This article was co-written by Jay Jamrog and Mary Ann Downey.
We've been asked a lot lately about the future of HR metrics. In order to answer that question, it's essential to first see how far HR analytics and metrics have come. And, although the past isn't necessarily a good predictor of the future, it's a good place to start.
Over the past 25 years, much has been written by practitioners, consultants, academics and gurus calling for the HR profession to step up and install better ways to measure not only the efficiency but also the effectiveness of the various HR functions. Even more important is a call for the measures that will show the impact that HR is having on the organization as a whole. The theory is that this would lead to more enlightened strategies for managing human capital and give HR the long-lost respect that the profession deserves.
So, how far have we come in 25 years? Unfortunately, the answer is mixed. While a few organizations are making good progress, the vast majority are not. The results of i4cp's 2009 survey on the topic showed that while almost three-quarters of the respondents said that they had HR measurements in place, most were measuring only the efficiency of various HR functions and programs. Less than a quarter were attempting to develop effectiveness metrics, and very few were measuring the impact on the organization (unless you believe that engagement and satisfaction surveys are providing a reliable gauge for measuring the impact that HR is having on the organization).
No board or CEO would ever accept this paucity of data from any other department. If marketing were measuring efficiency only, they would be reporting something like, "Last year, marketing placed more ads in more magazines at less cost." This wouldn't be greeted favorably by decision-makers. They would demand that marketing give them data on the effectiveness and impact of the campaign: "Did it boost sales? Did it increase marketing share?"
So, what can HR do? We know from studying those companies that are making progress in measuring the efficiency, effectiveness and impact of HR that building a thriving human capital management metrics process takes four ingredients: good people information, a culture that makes decisions based on data, effective tools and dedicated resources. But we also know that most organizations aren't willing to devote much time and effort to this process. As a result, absent a major breakthrough, we believe that for most organizations, the measurement of human capital management will look only incrementally better 10 years from now.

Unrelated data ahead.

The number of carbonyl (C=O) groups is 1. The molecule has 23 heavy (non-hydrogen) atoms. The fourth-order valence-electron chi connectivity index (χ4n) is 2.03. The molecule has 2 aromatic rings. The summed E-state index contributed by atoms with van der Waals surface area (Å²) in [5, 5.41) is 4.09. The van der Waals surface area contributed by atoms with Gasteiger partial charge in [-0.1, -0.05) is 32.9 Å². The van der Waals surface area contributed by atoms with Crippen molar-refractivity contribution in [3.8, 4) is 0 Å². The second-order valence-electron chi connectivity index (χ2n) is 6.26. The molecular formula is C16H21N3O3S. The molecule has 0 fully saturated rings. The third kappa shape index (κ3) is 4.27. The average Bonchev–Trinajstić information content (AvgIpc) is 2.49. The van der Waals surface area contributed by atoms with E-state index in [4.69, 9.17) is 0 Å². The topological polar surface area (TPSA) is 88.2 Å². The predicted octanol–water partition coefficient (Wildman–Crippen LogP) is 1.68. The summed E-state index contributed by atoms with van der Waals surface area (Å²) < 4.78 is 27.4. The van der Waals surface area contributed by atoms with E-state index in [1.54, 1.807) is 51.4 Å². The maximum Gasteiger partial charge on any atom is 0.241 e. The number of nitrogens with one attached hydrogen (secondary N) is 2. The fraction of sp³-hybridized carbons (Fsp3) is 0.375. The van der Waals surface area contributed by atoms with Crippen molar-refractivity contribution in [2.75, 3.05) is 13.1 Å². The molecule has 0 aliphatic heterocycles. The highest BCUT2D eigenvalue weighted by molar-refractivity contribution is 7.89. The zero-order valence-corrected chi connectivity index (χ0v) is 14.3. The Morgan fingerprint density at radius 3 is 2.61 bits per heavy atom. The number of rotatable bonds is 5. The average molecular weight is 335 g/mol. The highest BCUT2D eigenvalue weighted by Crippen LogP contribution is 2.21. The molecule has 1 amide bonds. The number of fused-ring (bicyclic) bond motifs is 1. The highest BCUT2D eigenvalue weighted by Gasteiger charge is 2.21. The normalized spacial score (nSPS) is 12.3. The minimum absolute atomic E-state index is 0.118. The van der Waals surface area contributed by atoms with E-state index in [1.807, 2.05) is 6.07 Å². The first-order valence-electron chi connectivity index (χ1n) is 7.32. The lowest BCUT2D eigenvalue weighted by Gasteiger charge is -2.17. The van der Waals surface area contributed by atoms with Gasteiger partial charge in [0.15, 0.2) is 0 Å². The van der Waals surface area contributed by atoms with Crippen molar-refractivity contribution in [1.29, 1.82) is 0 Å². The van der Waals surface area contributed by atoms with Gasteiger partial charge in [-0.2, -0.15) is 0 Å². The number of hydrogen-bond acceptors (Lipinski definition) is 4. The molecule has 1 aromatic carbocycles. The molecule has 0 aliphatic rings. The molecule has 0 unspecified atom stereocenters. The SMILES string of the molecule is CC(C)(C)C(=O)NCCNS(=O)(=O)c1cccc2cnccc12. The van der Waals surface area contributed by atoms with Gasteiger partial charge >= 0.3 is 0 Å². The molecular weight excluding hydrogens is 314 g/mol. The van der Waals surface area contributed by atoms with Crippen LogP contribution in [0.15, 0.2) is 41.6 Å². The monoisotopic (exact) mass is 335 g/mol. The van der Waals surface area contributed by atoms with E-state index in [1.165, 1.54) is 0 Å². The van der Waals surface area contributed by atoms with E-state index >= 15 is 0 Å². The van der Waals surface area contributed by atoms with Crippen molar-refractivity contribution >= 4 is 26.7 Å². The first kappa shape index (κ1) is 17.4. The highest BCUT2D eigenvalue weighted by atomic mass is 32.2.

But organizations willing to devote the resources to sustain the effort over the next 10 years will see real progress. Over time, continued collection of historical data on efficiency, effectiveness and impact - along with external data - will help them to build better predictive models. These models will help them gain a deeper understanding of how people add value to their processes, leading to even better predictive modeling and, subsequently, better decision-making. These cutting-edge organizations will eventually have predictive models that will help determine which roles, skills, knowledge and behaviors increase productivity, drive profitability and give the organization a competitive advantage. Through better employee planning and development, employee engagement should increase with new transparency and empowerment. There will be a virtuous cycle, because the talented and driven will want to join these companies, making them the new employers of choice and role models of the organizational world. They will represent real-world versions of a modern managerial ideal: the organization that is so excellent in so many areas that it consistently outperforms most of its competitors for extended periods of time.
Is your organization in the forefront, or are you being left behind?